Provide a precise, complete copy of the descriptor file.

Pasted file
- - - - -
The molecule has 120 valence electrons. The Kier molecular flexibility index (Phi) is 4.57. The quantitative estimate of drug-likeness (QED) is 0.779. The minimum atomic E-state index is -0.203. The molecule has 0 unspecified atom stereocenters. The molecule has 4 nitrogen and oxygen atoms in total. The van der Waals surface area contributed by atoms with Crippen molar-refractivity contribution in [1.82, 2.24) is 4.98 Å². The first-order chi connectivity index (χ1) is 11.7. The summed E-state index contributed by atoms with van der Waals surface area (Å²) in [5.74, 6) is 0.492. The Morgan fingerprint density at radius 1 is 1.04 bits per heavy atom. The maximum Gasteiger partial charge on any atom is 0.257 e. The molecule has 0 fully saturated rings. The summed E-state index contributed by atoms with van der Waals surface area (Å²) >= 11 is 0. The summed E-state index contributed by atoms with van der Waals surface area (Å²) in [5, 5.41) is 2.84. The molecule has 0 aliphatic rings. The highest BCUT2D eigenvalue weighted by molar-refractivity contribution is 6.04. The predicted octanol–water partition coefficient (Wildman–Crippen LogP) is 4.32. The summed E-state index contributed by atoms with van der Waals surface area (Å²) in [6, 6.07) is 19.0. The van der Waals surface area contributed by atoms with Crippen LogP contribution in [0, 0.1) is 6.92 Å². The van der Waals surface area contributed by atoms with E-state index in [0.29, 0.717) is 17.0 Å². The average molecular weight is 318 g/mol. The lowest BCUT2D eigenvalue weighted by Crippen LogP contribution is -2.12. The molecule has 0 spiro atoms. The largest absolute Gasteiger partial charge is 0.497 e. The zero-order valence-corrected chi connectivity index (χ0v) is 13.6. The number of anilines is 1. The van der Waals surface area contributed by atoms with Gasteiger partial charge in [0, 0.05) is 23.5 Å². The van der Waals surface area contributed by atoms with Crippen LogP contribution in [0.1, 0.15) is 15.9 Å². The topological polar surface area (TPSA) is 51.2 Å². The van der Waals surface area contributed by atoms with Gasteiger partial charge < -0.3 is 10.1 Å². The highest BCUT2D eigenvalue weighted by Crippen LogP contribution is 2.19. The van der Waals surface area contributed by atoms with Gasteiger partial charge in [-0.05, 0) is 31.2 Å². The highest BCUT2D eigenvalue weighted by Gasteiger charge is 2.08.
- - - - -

The molecule has 120 valence electrons. The Kier molecular flexibility index (Phi) is 4.57. The quantitative estimate of drug-likeness (QED) is 0.779. The minimum atomic E-state index is -0.203. The molecule has 0 unspecified atom stereocenters. The molecule has 4 nitrogen and oxygen atoms in total. The van der Waals surface area contributed by atoms with Crippen molar-refractivity contribution in [1.82, 2.24) is 4.98 Å². The first-order chi connectivity index (χ1) is 11.7. The summed E-state index contributed by atoms with van der Waals surface area (Å²) in [5.74, 6) is 0.492. The Morgan fingerprint density at radius 1 is 1.04 bits per heavy atom. The maximum Gasteiger partial charge on any atom is 0.257 e. The molecule has 0 fully saturated rings. The summed E-state index contributed by atoms with van der Waals surface area (Å²) >= 11 is 0. The summed E-state index contributed by atoms with van der Waals surface area (Å²) in [5, 5.41) is 2.84. The molecule has 0 aliphatic rings. The highest BCUT2D eigenvalue weighted by molar-refractivity contribution is 6.04. The predicted octanol–water partition coefficient (Wildman–Crippen LogP) is 4.32. The summed E-state index contributed by atoms with van der Waals surface area (Å²) in [6, 6.07) is 19.0. The van der Waals surface area contributed by atoms with Crippen LogP contribution in [0, 0.1) is 6.92 Å². The van der Waals surface area contributed by atoms with E-state index in [0.29, 0.717) is 17.0 Å². The average molecular weight is 318 g/mol. The lowest BCUT2D eigenvalue weighted by Crippen LogP contribution is -2.12. The molecule has 0 spiro atoms. The largest absolute Gasteiger partial charge is 0.497 e. The zero-order valence-corrected chi connectivity index (χ0v) is 13.6. The number of anilines is 1. The van der Waals surface area contributed by atoms with Gasteiger partial charge in [0, 0.05) is 23.5 Å². The van der Waals surface area contributed by atoms with Crippen LogP contribution in [0.1, 0.15) is 15.9 Å². The topological polar surface area (TPSA) is 51.2 Å². The van der Waals surface area contributed by atoms with Gasteiger partial charge < -0.3 is 10.1 Å². The highest BCUT2D eigenvalue weighted by Crippen LogP contribution is 2.19. The van der Waals surface area contributed by atoms with Gasteiger partial charge in [-0.05, 0) is 31.2 Å². The highest BCUT2D eigenvalue weighted by Gasteiger charge is 2.08.